And with the pine 2×4, we come to a point of seeing how fine a feather stick we can make, and how the handle feels when pushing hard into a material. With the uber-thick edge on this knife, it sure doesn’t like to bite into wood as easily as most other knives. It’ll do, and can shave down the wood with not too much effort, but the slices end up quite thick and chunky. But here, with some purposeful effort, the handle once again shines as a great user. The taper down toward the end is great, and the more broad end of the handle being up near the blade spreads the force out over a larger area. This is something many other manufacturers could learn from. Having a narrow handle top makes the knife hard to control with the strongest part of your hand. Mr. Marfione seems to really get this idea, and implements a handle with great ergonomics in every way.
The pocket clip on the Socom is top tier. Yes, it’s tip down carry only, and right hand carry only. So lefties, sorry, you’re left…. out. Pun intended. But if you’re inclined to carry the Socom, you’ll almost surely appreciate the double retention point clip, that allows the knife to carry somewhat deep in the pocket. This knife honesty carries better than most knives of any size. It feels like a much smaller knife than it is, in terms of carry. Although it’s 5.36 oz, it really feels more like something in the 3.5-4 oz range. It carries well, and is easy to retrieve from the pocket when you’re looking for it.
Sharpening M390 isn’t for the feint of heart, especially 4” of it in tanto form. Tantos are notorious for being difficult to sharpen, mostly for having the 2 separate edges meet to create a secondary tip. But, with some masking tape, decent diamond sharpening stones, and some patience, this knife can get to a great level of sharpness. The primary edge was at 20° per side, and the secondary edge near the tip was at 25-30° per side. Those are some steep angles, and they help to explain the lack of slicing ability. It may make for a durable edge, but it sure is obtuse. But here again, we’re looking at a big, heavy knife, with first responders and military in mind. And it shows.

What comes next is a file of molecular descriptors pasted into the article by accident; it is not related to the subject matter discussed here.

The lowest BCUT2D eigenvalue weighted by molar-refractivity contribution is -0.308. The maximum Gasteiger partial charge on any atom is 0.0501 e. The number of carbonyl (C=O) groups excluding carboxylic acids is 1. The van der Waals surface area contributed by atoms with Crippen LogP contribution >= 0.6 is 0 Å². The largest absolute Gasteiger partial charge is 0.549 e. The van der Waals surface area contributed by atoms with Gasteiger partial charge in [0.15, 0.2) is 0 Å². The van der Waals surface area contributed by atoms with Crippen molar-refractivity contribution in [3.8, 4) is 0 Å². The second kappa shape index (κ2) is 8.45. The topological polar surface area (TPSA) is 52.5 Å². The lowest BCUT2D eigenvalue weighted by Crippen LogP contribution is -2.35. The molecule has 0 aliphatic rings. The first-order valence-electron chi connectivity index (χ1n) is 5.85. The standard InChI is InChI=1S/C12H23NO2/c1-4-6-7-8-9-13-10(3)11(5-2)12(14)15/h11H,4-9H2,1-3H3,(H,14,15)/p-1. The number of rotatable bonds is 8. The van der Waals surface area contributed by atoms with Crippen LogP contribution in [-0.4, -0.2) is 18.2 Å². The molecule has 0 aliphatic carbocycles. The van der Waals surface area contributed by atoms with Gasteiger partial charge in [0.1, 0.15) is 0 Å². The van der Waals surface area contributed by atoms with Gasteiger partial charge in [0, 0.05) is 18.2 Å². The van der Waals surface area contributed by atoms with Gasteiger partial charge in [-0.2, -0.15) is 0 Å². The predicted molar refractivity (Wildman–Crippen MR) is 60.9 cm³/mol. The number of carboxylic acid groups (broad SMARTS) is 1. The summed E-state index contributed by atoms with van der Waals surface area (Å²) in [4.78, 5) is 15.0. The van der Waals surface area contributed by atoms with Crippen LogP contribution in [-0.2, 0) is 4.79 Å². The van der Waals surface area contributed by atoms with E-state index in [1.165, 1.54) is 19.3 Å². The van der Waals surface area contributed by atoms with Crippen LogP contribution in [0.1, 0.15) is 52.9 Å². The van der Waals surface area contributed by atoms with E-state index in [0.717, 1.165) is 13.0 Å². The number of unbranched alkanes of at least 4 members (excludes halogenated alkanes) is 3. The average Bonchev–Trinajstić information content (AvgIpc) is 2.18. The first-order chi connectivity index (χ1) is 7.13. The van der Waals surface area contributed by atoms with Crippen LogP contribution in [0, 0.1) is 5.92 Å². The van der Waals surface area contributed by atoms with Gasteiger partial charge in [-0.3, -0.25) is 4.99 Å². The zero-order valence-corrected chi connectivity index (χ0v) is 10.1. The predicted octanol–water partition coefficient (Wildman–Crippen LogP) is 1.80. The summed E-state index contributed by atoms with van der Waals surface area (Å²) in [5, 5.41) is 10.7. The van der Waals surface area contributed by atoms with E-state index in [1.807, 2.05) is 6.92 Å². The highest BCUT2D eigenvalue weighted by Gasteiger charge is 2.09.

All these knives available at BladeHQ.The Socom seems to stand alone in its own little area of knives. There aren’t many in the $300 range with these features. The Spyderco Military comes to mind though, albeit a good chunk of change less than the Microtech. The “Millie” also sports a 4” blade, and well, it’s called the “military”. Spyderco’s knife in this range definitely excels in different areas, with the lighter weight of the two at 4.2 oz, and about $100 less. It runs on washers instead of bearings, but also features a liner lock. The Military’s lock interface is superior in my estimation, what with a contoured blade tang to lock into. This gives an extremely positive lockup, and is a little more confidence inspiring. The blade of the military is definitely ground more for cutting and slicing, as it’s not nearly as thick as the Socom. Different knives for different purposes, but I’d say they’re comparable in some ways.
The Hinderer XM-18 is another knife that is in the same league as the Socom. The pricing is, again, quite a bit different, coming in around $100 over the Socom. And this is where it seems Microtech does a great job pricing their product. The sit comfortably between Spyderco and Hinderer, but generally have quality that compares closer to some knives around $75-100 more. The XM series definitely has more options in blade types, blade steels, sizes, and pivot systems (especially with the 6th generation tri-way pivot), but Hinderer’s products seem much more consistent in quality, and we don’t see any warranty issues with maintaining your knife normally.
The Socom Elite is a big, bad tough knife, that you aren’t supposed to maintain, and runs on the more finicky bearing system. It has a big, strong blade that is too thick for many daily tasks, but can take a beating with the harder use philosophy. But what does that really mean? I don’t really have to stab into 2×4’s with my pocket knife very often, or break open a window to a car or building. I don’t generally use a knife for what the Socom was made for, but I do appreciate it. It’s nice to know that what’s in my pocket will rise to the occasion if things get serious, and that’s where I think these knives are meant to be used. In the field, military and police, first responders, or just an everyday person that wants a tool, a knife, and a weapon all in one. And for those uses, it’s a great knife.
- Tough as they come, well built, comfortable handle, top pocket clip
- Inconsistent lock-up, some fit/finish issues, can be tough to sharpen, awkward to disassemble